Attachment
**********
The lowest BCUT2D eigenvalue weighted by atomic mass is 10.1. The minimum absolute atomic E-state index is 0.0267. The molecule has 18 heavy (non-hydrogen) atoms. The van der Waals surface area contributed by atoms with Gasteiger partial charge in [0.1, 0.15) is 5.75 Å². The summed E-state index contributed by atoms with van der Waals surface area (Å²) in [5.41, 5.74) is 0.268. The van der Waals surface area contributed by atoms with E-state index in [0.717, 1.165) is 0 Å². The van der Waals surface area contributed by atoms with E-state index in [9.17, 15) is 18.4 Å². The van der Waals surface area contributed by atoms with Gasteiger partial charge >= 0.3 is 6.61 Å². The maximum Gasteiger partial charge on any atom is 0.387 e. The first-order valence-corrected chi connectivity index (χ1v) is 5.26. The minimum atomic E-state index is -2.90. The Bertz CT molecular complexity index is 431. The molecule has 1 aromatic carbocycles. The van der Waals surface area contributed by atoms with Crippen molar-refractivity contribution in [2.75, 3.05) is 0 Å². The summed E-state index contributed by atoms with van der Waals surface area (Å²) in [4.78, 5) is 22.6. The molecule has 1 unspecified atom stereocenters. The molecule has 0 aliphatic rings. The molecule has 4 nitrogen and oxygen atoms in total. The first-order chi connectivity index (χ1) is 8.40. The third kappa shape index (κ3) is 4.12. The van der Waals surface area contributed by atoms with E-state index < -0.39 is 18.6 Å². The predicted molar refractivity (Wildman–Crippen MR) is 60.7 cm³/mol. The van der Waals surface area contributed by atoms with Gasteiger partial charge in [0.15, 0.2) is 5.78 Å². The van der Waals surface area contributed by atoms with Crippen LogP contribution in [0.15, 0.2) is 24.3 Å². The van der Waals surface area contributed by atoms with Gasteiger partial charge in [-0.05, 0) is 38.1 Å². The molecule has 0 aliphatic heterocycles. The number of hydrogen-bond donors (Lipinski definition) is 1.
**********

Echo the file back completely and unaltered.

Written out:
The lowest BCUT2D eigenvalue weighted by atomic mass is 10.1. The minimum absolute atomic E-state index is 0.0267. The molecule has 18 heavy (non-hydrogen) atoms. The van der Waals surface area contributed by atoms with Gasteiger partial charge in [0.1, 0.15) is 5.75 Å². The summed E-state index contributed by atoms with van der Waals surface area (Å²) in [5.41, 5.74) is 0.268. The van der Waals surface area contributed by atoms with E-state index in [0.717, 1.165) is 0 Å². The van der Waals surface area contributed by atoms with E-state index in [9.17, 15) is 18.4 Å². The van der Waals surface area contributed by atoms with Gasteiger partial charge >= 0.3 is 6.61 Å². The maximum Gasteiger partial charge on any atom is 0.387 e. The first-order valence-corrected chi connectivity index (χ1v) is 5.26. The minimum atomic E-state index is -2.90. The Bertz CT molecular complexity index is 431. The molecule has 1 aromatic carbocycles. The van der Waals surface area contributed by atoms with Crippen molar-refractivity contribution in [2.75, 3.05) is 0 Å². The summed E-state index contributed by atoms with van der Waals surface area (Å²) in [4.78, 5) is 22.6. The molecule has 1 unspecified atom stereocenters. The molecule has 0 aliphatic rings. The molecule has 4 nitrogen and oxygen atoms in total. The first-order chi connectivity index (χ1) is 8.40. The third kappa shape index (κ3) is 4.12. The van der Waals surface area contributed by atoms with E-state index < -0.39 is 18.6 Å². The predicted molar refractivity (Wildman–Crippen MR) is 60.7 cm³/mol. The van der Waals surface area contributed by atoms with Gasteiger partial charge in [0.15, 0.2) is 5.78 Å². The van der Waals surface area contributed by atoms with Crippen LogP contribution in [0.15, 0.2) is 24.3 Å². The van der Waals surface area contributed by atoms with Gasteiger partial charge in [-0.05, 0) is 38.1 Å². The molecule has 0 aliphatic heterocycles. The number of hydrogen-bond donors (Lipinski definition) is 1.